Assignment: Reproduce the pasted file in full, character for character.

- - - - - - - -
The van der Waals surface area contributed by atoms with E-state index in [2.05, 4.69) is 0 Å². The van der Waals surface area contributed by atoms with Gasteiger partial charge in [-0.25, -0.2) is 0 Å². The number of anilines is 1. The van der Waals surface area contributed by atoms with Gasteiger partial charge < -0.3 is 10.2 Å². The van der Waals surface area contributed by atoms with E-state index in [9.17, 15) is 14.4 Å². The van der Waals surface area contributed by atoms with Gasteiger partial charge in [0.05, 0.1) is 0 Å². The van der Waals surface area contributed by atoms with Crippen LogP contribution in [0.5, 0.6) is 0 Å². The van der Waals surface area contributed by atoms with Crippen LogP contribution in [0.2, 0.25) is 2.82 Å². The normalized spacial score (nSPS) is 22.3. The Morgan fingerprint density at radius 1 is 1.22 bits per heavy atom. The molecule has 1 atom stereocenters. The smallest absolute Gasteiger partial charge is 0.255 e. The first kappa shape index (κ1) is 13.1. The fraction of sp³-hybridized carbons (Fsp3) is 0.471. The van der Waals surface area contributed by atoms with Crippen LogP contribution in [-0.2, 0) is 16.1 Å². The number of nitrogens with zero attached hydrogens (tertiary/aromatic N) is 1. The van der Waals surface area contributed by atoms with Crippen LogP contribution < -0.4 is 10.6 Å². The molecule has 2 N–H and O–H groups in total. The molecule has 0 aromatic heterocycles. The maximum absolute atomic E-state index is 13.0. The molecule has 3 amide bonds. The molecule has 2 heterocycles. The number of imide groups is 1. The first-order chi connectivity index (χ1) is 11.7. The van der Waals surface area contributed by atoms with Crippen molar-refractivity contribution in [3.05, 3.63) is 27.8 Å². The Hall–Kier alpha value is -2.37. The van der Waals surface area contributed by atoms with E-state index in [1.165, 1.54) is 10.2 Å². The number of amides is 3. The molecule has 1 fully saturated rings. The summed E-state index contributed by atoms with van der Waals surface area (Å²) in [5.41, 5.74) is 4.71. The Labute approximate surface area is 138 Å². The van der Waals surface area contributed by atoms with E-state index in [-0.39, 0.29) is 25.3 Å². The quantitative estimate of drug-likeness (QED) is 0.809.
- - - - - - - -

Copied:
The van der Waals surface area contributed by atoms with E-state index in [2.05, 4.69) is 0 Å². The van der Waals surface area contributed by atoms with Gasteiger partial charge in [-0.25, -0.2) is 0 Å². The number of anilines is 1. The van der Waals surface area contributed by atoms with Gasteiger partial charge < -0.3 is 10.2 Å². The van der Waals surface area contributed by atoms with E-state index in [9.17, 15) is 14.4 Å². The van der Waals surface area contributed by atoms with Gasteiger partial charge in [0.05, 0.1) is 0 Å². The van der Waals surface area contributed by atoms with Crippen LogP contribution in [0.5, 0.6) is 0 Å². The van der Waals surface area contributed by atoms with Crippen LogP contribution in [0.2, 0.25) is 2.82 Å². The normalized spacial score (nSPS) is 22.3. The Morgan fingerprint density at radius 1 is 1.22 bits per heavy atom. The molecule has 1 atom stereocenters. The smallest absolute Gasteiger partial charge is 0.255 e. The first kappa shape index (κ1) is 13.1. The fraction of sp³-hybridized carbons (Fsp3) is 0.471. The van der Waals surface area contributed by atoms with Crippen LogP contribution in [-0.2, 0) is 16.1 Å². The number of nitrogens with zero attached hydrogens (tertiary/aromatic N) is 1. The van der Waals surface area contributed by atoms with Crippen LogP contribution < -0.4 is 10.6 Å². The molecule has 2 N–H and O–H groups in total. The molecule has 0 aromatic heterocycles. The maximum absolute atomic E-state index is 13.0. The molecule has 3 amide bonds. The molecule has 2 heterocycles. The number of imide groups is 1. The first-order chi connectivity index (χ1) is 11.7. The van der Waals surface area contributed by atoms with Crippen molar-refractivity contribution in [3.05, 3.63) is 27.8 Å². The Hall–Kier alpha value is -2.37. The van der Waals surface area contributed by atoms with E-state index in [1.165, 1.54) is 10.2 Å². The number of amides is 3. The molecule has 1 fully saturated rings. The summed E-state index contributed by atoms with van der Waals surface area (Å²) in [5.41, 5.74) is 4.71. The Labute approximate surface area is 138 Å². The van der Waals surface area contributed by atoms with E-state index in [-0.39, 0.29) is 25.3 Å². The quantitative estimate of drug-likeness (QED) is 0.809.